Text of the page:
knowledge into a presentation that will appeal to the owner’s
look at investment decisions is payback period. In the simplest terms, payback period (PP) is the amount of time it
takes for an investment to produce enough revenue to cover the cost, after which money is made on the investment.
THE FORMULA IS AS FOLLOWS:
savings from operation of the new unit. Here is where it gets interesting: We next need to determine from our contractor or the
unit will save in utility, repair and maintenance costs over the
existing, outdated unit.
Let’s say we learn from the manufacturer that the unit we are
manufacturer projects that the unit will save more than an average of $700 per year in electricity and maintenance costs over
with any degree of certainty what the exact savings will be for
your building—there are just too many variables.
Plugging the projected savings into our formula above, we see
that the payback period is 12 years ($8,500 divided by $700).
Is that good? The answer is, “It depends.” If the owner of the
(shorter is better of course) payback period to be a good investment, then this one would not be a winner. The minimum pay-back;period;is;different;for;every;owner.;Do;you;know;what;your
Payback period is a fairly elementary form of investment
analysis.;But;we;have;considered;it;first;here;as;a;way;to;intro-duce these concepts. Consider that we have now gone from a
decision about what costs less now to a decision about how long
it will take to recover our investment and start making money.
In this case, a payback of 12 years seems to be a bad investment. But if the unit will last at least 15 years (our existing one
has gone over 25), after recovering the cost ( 12 years), we’ll be in
positive territory. Not a bad deal.
Would a real estate investor look at two competing property
investments purely on the basis of which one costs less now? No,
they most certainly would not. Even the most unsophisticated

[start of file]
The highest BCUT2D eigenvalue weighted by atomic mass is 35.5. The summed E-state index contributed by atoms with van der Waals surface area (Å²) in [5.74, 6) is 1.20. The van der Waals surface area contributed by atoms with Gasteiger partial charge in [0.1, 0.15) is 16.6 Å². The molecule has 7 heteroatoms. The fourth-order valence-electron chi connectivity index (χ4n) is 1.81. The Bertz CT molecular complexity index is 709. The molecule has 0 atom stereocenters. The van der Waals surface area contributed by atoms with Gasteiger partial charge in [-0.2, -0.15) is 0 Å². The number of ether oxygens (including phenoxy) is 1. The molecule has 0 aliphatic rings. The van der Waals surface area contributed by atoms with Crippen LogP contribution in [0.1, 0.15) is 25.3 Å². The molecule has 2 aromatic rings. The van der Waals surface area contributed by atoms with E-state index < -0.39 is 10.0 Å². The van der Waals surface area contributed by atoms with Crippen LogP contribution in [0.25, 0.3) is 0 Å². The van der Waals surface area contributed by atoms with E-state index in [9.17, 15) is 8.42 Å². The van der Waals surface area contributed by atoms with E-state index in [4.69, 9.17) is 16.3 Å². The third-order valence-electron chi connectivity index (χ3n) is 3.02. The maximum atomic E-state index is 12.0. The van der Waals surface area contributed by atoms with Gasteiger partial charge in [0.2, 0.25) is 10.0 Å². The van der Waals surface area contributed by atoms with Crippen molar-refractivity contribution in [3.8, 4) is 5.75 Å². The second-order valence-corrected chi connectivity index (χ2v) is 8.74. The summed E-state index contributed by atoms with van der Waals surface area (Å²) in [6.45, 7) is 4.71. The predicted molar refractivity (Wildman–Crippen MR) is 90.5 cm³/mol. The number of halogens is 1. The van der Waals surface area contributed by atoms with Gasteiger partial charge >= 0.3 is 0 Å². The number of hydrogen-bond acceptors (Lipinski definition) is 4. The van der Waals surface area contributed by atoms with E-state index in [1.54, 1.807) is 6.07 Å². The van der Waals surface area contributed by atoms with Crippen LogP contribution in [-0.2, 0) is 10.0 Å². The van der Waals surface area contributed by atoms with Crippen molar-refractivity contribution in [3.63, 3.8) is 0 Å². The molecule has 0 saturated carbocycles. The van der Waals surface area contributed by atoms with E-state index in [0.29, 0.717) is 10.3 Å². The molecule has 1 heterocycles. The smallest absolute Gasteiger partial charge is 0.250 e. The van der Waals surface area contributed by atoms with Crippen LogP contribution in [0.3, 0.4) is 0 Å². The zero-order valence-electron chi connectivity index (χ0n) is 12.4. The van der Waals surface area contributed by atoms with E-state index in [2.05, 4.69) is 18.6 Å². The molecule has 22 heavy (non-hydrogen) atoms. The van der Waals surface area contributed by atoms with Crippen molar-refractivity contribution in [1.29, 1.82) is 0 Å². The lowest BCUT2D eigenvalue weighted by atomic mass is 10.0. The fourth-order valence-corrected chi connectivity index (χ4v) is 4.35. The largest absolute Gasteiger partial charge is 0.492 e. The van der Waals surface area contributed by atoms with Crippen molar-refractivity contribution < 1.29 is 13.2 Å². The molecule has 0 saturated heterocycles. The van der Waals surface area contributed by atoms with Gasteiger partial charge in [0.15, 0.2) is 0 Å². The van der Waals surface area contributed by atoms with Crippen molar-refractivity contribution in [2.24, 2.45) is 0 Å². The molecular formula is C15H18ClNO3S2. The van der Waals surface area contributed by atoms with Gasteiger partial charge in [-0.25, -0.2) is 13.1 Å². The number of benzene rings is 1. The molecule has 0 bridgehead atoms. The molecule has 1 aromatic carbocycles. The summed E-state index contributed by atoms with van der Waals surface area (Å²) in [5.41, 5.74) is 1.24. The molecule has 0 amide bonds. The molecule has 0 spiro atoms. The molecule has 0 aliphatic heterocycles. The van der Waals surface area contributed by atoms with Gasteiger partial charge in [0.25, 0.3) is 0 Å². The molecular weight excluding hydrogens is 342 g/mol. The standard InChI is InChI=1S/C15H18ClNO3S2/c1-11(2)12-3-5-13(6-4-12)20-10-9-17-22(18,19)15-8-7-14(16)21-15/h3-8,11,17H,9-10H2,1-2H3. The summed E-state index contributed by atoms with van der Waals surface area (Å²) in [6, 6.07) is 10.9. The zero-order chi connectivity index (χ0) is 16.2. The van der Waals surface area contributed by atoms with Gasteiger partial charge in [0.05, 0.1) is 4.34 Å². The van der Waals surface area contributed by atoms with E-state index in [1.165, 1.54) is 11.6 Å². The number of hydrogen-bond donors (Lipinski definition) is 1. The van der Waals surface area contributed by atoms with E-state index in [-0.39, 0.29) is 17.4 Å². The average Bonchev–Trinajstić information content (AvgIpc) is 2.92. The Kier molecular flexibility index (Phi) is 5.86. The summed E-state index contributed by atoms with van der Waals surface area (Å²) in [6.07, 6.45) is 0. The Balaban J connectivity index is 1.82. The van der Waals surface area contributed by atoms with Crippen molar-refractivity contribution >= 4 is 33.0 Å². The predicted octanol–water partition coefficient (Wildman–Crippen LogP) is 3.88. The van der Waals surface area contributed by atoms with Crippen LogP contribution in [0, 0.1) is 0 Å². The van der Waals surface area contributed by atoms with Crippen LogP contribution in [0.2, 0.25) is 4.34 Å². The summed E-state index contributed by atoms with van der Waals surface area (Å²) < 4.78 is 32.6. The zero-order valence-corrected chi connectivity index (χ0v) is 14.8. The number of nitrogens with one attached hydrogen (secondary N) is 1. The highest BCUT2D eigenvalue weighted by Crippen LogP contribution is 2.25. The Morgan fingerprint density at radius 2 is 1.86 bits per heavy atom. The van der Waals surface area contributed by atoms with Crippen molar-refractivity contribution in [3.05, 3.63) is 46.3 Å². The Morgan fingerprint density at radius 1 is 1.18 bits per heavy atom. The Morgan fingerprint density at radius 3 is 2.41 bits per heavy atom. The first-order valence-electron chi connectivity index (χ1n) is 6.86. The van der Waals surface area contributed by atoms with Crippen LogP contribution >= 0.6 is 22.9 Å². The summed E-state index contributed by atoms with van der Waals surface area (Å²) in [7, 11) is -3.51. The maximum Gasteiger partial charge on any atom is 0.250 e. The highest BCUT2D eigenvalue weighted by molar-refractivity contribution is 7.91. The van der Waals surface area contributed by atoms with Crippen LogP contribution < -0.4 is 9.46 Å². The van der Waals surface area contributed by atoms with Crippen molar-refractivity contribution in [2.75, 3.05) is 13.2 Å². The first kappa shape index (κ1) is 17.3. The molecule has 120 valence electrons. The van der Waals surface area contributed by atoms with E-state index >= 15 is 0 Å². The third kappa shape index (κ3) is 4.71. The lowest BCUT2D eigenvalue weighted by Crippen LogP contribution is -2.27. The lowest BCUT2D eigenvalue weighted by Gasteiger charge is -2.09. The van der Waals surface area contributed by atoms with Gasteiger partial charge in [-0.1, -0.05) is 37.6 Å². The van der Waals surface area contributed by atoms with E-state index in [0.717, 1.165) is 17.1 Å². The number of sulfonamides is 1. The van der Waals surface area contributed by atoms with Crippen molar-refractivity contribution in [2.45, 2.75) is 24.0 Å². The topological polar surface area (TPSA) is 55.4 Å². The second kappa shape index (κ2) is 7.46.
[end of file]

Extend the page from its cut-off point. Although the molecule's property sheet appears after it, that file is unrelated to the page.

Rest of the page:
investor would look much beyond the immediate cost of a property and consider the net revenues over a projected hold period.
related terms will allow you to get their attention, and hopefully their buy-in.
THE PROJECT—REPAIR OR REPLACE AN
AIR CONDITIONING UNIT
Let us consider a typical project for which property managers
would seek approval: a new rooftop air conditioning unit. Assume your property is 25 years old and still has several of the
original rooftop package AC units. You have had long-standing
problems with this particular unit and have had numerous service calls on it because the tenant constantly complains that the
unit;is;not;cooling;sufficiently.;Now;your;trusted;HVAC;techni-cian is advising that an expensive component, the compressor,
has failed and needs to be replaced.
The cost to replace the compressor is $3,500, including parts
and;labor.;The;HVAC;company;is;telling;you;they;cannot;guar-antee that, even after replacing the compressor, the unit will
not have additional components fail. This type of equipment,
according;to;ASHRAE;(American;Society;of;Heating,;Refrig-erating and Air-Conditioning Engineers) generally has a useful
life of about 15 years. As stated above, this one is 25 years old. It
is well past its useful life.
The replacement unit, including the equipment itself and the
labor to haul away the old one and install a new one on the
roof—including the crane needed to do that—will cost $8,500.
and present your bid analysis to the owner, along with your recommendation to replace the unit. But she rejects your proposal
based on the information you have provided.
The owner’s decision was made solely based on which option
cost less right now. In other words, it was based on approval or
rejection of an “expense,” not on approval or rejection of an
The property may be experiencing some vacancy or has had
a lot of large repair costs recently and cash is tight. Whatever
the reason for the owner’s decision, it was clearly made without
you did not present the proposals to the owner in a way that
guided her to the best decision.
Instead of just sending the owner the comparative proposals and
asking her to bless your recommendation, consider approaching
the decision from her point of view instead. In other words, pro-pose;the;project;using;the;language;of;finance.
You know from experience that replacing a major component
like a compressor in an old rooftop unit is a bad business decision. Once an expensive piece of equipment like an air conditioning unit gets beyond its useful life, it is almost always better to replace it with a new unit. But you need to convert that
PP = COST OF THE PROJECT/INVESTMENT ANNUAL CASH INFLOWS